One final thing to finish with, Caroti mentions a few times the work on Banks’ opus by Moira Martingale, Gothic Dimensions: Iain Banks, Timelord, which I’d (naturally) never heard of, and is now obviously on my list.

Simone Caroti — The Culture Series of Iain M. Banks: A Critical Introduction
Simone Caroti — The Culture Series of Iain M. Banks: A Critical Introduction

Reading: Gayatri Chakravorty Spivak — An Aesthetic Education in the Era of Globalization

Around the time I started dancing, living in Auckland, shortly before moving to Australia, I fell in with a rough crowd of philosophers and academics. Or rather, I skirted the edges of their world in Auckland and then in Melbourne as they en masse crossed the ditch; and then they were students, working their way through Masters and Phds. As with almost everyone, I lost contact, lives diverging, names hazily remembered.

Perhaps I’m inventing a fictional history, perhaps also the bright memories I have are of the enthusiasm of first discoveries rather than any significant shift in paradigms, nonetheless there was a raw thrill for new philosophy and theory. There were names that have stuck with me: Deleuze, Butler. I tried on Serres, Derrida, Kristeva, Iragaray; newer names still, like offspring of those first names, Rosi Braidotti, Keith Ansell-Pearson, Slavoj Žižek; felt like a fifth columnist going to lectures on Habermas and Lyotard. Perhaps it was because Deleuze and Guattari’s 1000 Plateaus had only recently been translated into English — by recently I mean this mob were the first generation of university students to be exposed to it, and it was certainly far outside the mainstream of university curricula; and Butler’s Gender Trouble was similarly new and far out.

Anyway, I found myself in Sydney one summer, in Gleebooks, and there on the shelves were both 1000 Plateaus and Gender Trouble. I bought both without a second thought. I read them over and over. (There was another book there, I forget the name, but it was about trans identities, I remember the rush of finding that, reading possibilities for living. I mention that so as not to compartmentalise these interwoven moments, one side joy, the other, shame.)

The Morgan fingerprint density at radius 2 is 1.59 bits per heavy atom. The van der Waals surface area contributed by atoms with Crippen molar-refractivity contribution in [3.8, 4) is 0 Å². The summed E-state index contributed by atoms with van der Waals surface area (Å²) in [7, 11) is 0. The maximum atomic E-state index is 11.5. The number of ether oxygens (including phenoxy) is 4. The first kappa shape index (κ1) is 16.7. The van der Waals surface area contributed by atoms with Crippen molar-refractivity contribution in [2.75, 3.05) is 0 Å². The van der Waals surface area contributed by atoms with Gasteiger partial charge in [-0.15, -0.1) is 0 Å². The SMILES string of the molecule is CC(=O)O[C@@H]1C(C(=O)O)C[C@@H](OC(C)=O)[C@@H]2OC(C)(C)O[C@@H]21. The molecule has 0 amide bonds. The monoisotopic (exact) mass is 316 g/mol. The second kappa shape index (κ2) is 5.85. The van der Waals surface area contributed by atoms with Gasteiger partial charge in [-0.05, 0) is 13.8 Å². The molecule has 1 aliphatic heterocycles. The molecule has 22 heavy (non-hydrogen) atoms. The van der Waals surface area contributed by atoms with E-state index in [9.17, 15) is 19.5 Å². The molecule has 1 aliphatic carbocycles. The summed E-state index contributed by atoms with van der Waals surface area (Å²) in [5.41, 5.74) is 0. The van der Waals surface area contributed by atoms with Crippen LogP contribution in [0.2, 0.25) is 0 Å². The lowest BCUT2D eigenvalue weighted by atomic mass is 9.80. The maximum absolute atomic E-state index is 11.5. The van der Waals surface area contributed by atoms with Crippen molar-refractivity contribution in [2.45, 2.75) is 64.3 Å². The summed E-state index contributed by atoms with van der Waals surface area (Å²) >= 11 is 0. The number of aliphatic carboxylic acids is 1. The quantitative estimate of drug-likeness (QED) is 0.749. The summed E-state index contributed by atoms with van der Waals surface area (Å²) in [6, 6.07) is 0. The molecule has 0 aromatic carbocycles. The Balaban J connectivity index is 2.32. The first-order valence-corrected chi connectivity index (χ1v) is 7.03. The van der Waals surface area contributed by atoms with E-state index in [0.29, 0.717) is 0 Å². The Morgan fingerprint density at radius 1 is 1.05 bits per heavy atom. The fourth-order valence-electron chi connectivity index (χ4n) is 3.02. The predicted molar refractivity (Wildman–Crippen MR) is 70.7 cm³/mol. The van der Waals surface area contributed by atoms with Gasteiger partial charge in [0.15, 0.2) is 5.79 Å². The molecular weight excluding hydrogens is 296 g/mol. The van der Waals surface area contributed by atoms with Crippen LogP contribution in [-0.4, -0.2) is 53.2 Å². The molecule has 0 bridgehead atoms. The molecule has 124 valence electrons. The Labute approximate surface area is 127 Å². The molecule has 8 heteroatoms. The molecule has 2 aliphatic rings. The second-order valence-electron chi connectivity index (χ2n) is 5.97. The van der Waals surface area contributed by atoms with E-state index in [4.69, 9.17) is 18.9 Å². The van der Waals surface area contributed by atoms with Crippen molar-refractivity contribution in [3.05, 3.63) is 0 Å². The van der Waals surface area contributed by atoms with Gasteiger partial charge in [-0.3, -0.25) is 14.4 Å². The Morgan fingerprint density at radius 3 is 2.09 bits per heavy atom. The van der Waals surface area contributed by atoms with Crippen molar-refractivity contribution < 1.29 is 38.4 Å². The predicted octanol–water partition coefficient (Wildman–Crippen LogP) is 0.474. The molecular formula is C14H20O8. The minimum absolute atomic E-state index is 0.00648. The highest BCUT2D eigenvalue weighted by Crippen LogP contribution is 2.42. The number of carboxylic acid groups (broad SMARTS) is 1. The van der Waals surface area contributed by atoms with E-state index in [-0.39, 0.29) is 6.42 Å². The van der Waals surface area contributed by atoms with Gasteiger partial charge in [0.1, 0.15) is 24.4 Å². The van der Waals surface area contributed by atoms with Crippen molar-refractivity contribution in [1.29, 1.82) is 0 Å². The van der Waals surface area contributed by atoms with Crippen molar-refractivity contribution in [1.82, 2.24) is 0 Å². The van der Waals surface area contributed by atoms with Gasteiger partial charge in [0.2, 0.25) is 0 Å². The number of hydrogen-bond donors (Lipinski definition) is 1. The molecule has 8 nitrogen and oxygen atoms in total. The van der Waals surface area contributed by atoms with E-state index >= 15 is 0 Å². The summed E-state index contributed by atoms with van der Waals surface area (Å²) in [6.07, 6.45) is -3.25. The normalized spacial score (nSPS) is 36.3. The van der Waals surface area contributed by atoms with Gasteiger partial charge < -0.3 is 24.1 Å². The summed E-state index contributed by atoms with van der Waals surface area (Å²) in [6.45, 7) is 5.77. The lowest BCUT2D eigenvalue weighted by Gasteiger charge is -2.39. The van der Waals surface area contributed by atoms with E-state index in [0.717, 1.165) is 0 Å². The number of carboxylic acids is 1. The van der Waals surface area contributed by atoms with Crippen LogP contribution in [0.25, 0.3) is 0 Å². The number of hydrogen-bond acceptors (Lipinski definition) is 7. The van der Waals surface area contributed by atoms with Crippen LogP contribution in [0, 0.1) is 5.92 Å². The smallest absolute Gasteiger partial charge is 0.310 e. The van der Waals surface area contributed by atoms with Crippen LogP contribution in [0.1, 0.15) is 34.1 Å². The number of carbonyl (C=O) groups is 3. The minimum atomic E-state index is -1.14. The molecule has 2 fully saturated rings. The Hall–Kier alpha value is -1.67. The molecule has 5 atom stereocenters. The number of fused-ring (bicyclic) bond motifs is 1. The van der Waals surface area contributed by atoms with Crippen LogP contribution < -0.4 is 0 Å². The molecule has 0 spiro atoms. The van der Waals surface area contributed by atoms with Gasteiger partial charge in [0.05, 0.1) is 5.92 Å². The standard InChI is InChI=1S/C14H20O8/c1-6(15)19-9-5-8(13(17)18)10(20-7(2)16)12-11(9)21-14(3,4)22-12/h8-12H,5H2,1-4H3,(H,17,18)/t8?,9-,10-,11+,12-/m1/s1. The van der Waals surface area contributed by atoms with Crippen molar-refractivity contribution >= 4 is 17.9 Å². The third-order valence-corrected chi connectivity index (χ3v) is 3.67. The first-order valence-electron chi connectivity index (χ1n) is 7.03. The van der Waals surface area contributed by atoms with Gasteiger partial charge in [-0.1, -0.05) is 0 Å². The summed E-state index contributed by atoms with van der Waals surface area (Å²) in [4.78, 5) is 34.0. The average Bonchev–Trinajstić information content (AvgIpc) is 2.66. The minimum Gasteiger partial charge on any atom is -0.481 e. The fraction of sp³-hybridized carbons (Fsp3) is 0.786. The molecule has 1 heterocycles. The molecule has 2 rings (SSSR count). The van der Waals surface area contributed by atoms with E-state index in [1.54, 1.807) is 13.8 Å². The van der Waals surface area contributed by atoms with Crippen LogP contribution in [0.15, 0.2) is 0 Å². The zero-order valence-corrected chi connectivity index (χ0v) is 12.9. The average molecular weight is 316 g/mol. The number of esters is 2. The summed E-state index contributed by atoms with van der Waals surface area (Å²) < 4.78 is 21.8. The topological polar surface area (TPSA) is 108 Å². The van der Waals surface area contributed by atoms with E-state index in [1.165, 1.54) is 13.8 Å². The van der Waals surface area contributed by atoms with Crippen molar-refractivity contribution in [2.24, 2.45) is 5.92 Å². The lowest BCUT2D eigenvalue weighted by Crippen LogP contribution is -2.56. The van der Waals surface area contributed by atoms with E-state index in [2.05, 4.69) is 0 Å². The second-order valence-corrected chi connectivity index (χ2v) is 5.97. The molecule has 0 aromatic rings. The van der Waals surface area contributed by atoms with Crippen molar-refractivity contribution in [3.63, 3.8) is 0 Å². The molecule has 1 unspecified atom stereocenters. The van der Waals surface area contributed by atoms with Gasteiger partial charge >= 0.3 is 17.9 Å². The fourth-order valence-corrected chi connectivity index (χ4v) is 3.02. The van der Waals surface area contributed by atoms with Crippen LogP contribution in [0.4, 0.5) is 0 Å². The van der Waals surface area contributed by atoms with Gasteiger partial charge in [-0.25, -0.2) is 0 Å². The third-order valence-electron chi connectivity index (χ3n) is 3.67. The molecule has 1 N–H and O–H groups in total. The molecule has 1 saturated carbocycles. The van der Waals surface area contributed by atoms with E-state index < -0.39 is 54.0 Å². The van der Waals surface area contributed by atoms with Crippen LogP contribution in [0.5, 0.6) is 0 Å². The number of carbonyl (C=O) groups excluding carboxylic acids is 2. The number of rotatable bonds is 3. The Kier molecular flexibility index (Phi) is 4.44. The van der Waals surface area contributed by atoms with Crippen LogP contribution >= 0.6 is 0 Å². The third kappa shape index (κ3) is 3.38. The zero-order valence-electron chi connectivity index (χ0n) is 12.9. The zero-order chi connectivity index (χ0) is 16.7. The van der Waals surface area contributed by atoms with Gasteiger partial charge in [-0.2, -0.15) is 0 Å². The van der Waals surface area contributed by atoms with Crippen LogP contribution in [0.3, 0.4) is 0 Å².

As with seeing Frankfurt Ballet and knowing my life belonged in dance (I still trust that decision however precarious my life has been because of it), Bridget telling me to read Deleuze and Butler is one of those monumental instances in my life. I’d call it an epiphany, but like the word ‘genius’ she’d probably hate it. Sitting in Black Cat Café in Fitzroy one day she also said, “You’re lucky. You get to live what we only theorise about.” So now I’m doubly lucky ’cos I live and theorise this shit.

Which brings me in a roundabout way to other words and names from then: Subaltern, Gayatri Chakravorti Spivak. Perhaps it was only these couple of people from this small group who were really into all this, and a proper history of ’90s New Zealand and Australian academic life would barely rate them a footnote. For me though, I got booted onto a course I’m still riding the momentum of. Curiously, I never read Spivak then, or never the way I did Butler and Deleuze. Spivak seemed and seems to be everywhere, when I see her name it’s like an old friend, or a friend of a friend I’ve heard so much about.

I wonder how common this is, to be able to trace vast paths and directions through a life back to single moments. Seeing Frankfurt Ballet, Bridget telling me to read Butler and Deleuze; more recently maybe, Erik telling me to read Caroline Walker Bynum. I’m sure there are others, though those moments on the cusp of teens and twenties have determined much of my life.

So I’ve returned to that name: Gayatri Chakravorti Spivak. I’ve been reading around migration, human rights, Islam, colonialism, these subjects in Europe, Seyla BenhabibKathryn Babayan, Afsaneh NajmabadiRuth MandelKatherine Pratt Ewing, and more recently with the current precarious state of democracy and human rights in Europe having a need to focus on this. I’m not sure why Spivak’s name occurred to me, maybe I read about her somewhere, or just decided she was the right choice for now.

I went through all her published works before deciding on An Aesthetic Education in the Era of Globalization. There’s other works that are probably more essential Spivak, ones that I remember from student days, but this was published in 2012 and I thought reading her newer stuff would be a pertinent choice.

What’s it like then? It’s a well proper slab of a book. Almost 600 pages (about 100 of which are notes) with wide spaces for marginalia, and a small typeface that’s making my eyes apprehensive. I started reading it a week ago, then went off to read some fiction, so I might have to start it again. I’ve read the preface, where she describes each essay in the collection as “looking for a distracted theory of the double bind.” She finishes with, “Gender is the last word. Figure out the double binds there, simple and forbidding.”